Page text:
The resignation of Pakistani President Pervez Musharraf on August 18 has raised questions about the future foreign-policy directions of Pakistan toward its neighbors -- Afghanistan to the west and India to the east.
News of Pakistani President Pervez Musharraf's resignation is being received with caution both domestically and internationally.
One of the main parties in Pakistan's governing coalition, the Pakistan Muslim League-Nawaz (PML-N), is the party of former Prime Minister Nawaz Sharif, who was deposed by the 1999 military coup that brought Musharraf to power.
Thousands of people are fleeing northwestern Pakistan's Swat Valley as battles between the army and Taliban militants and other insurgents continue to rage. At least 95 militants, Pakistani soldiers, Taliban, and civilians have been killed in the past five days of fighting.
President George W. Bush is talking to Pakistan's civilian leaders, but the US presidential administration continues to exhibit a stubborn preference for maintaining close ties with the Pakistani military, an institution that is widely discredited inside the South Asian state.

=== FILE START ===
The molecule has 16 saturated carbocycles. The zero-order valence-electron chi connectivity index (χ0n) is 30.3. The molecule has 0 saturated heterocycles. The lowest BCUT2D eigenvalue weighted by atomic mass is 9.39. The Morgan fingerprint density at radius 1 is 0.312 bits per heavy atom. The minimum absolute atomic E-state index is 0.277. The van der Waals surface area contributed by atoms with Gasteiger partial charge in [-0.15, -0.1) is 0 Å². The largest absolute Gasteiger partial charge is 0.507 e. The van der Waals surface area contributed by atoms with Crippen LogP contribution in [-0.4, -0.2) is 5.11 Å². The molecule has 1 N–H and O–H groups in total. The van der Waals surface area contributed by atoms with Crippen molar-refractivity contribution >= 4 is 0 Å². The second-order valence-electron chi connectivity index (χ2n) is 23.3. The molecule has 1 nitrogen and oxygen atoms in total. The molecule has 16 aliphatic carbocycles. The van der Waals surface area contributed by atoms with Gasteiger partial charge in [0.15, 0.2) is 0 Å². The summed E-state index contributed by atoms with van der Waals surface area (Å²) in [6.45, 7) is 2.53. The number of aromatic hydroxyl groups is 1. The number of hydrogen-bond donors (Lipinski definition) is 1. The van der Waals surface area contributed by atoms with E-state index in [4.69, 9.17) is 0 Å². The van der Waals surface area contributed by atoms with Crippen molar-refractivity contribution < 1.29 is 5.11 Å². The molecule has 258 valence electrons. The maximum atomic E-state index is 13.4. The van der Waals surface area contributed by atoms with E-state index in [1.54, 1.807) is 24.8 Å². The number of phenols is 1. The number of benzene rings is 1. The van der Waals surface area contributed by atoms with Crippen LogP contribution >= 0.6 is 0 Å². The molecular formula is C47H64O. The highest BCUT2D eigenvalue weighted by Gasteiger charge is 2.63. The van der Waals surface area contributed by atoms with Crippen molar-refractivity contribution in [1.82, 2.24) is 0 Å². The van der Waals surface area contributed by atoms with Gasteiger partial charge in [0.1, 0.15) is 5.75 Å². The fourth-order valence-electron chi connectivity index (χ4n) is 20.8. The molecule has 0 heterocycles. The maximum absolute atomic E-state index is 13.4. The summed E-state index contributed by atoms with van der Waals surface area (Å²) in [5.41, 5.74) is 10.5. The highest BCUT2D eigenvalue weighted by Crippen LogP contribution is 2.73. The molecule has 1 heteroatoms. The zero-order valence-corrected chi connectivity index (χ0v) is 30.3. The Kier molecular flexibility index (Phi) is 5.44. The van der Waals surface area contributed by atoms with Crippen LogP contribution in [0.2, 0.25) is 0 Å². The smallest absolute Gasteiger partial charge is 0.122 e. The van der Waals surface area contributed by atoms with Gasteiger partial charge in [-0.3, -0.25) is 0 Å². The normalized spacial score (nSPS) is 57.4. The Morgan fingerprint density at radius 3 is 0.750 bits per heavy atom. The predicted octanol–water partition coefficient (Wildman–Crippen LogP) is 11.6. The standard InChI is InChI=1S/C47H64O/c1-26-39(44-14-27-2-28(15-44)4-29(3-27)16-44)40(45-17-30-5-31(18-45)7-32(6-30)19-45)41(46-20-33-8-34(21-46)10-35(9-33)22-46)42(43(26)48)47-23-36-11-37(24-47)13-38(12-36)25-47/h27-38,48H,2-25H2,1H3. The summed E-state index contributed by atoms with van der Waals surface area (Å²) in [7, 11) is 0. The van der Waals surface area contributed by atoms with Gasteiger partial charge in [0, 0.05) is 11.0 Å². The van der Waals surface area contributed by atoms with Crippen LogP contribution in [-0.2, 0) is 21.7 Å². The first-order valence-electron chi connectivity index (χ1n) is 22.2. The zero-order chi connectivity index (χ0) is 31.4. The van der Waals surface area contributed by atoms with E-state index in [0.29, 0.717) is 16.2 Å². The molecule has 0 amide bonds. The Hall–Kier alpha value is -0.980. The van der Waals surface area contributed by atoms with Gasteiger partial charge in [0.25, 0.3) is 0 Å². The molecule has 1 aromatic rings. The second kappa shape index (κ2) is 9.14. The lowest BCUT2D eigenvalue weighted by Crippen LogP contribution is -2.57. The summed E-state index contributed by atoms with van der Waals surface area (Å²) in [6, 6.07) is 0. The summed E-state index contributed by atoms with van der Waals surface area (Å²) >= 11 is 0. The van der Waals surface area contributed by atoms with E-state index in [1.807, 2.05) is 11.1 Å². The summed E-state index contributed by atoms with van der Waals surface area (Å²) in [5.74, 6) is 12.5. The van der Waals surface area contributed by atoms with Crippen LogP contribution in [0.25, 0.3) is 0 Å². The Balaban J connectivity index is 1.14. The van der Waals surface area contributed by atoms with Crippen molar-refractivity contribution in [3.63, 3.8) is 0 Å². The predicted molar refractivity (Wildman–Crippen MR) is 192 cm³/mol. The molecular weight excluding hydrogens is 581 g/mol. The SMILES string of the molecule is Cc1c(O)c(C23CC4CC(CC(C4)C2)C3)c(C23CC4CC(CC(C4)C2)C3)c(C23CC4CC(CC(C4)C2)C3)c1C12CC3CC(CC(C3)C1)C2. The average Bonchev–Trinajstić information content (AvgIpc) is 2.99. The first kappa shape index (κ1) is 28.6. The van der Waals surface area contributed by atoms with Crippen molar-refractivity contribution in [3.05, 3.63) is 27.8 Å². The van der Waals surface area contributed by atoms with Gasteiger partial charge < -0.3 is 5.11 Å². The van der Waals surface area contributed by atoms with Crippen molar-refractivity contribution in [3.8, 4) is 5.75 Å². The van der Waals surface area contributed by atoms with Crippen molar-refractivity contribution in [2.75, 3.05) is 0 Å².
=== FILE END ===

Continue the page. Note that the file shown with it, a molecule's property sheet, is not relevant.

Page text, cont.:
Tens of thousands of protesting Pakistani lawyers and their supporters are marching toward the Pakistani capital, Islamabad, in what's been dubbed a "Long March" to demand the reinstatement of the country's chief justice and 60 other judges who were sacked last year by President Pervez Musharraf, who they want to resign.
After a two month lull in the violence that has plagued Pakistan's border regions, Islamist militants appear to have resumed the violence when a recent suicide-bomb attack in the northwestern city of Bannu killed five.
Pakistan's new government is close to signing a peace accord with pro-Taliban militants as part of a softer counterterrorism policy from Islamabad that deemphasizes military strikes and calls for U.S. forces to show more restraint in the area.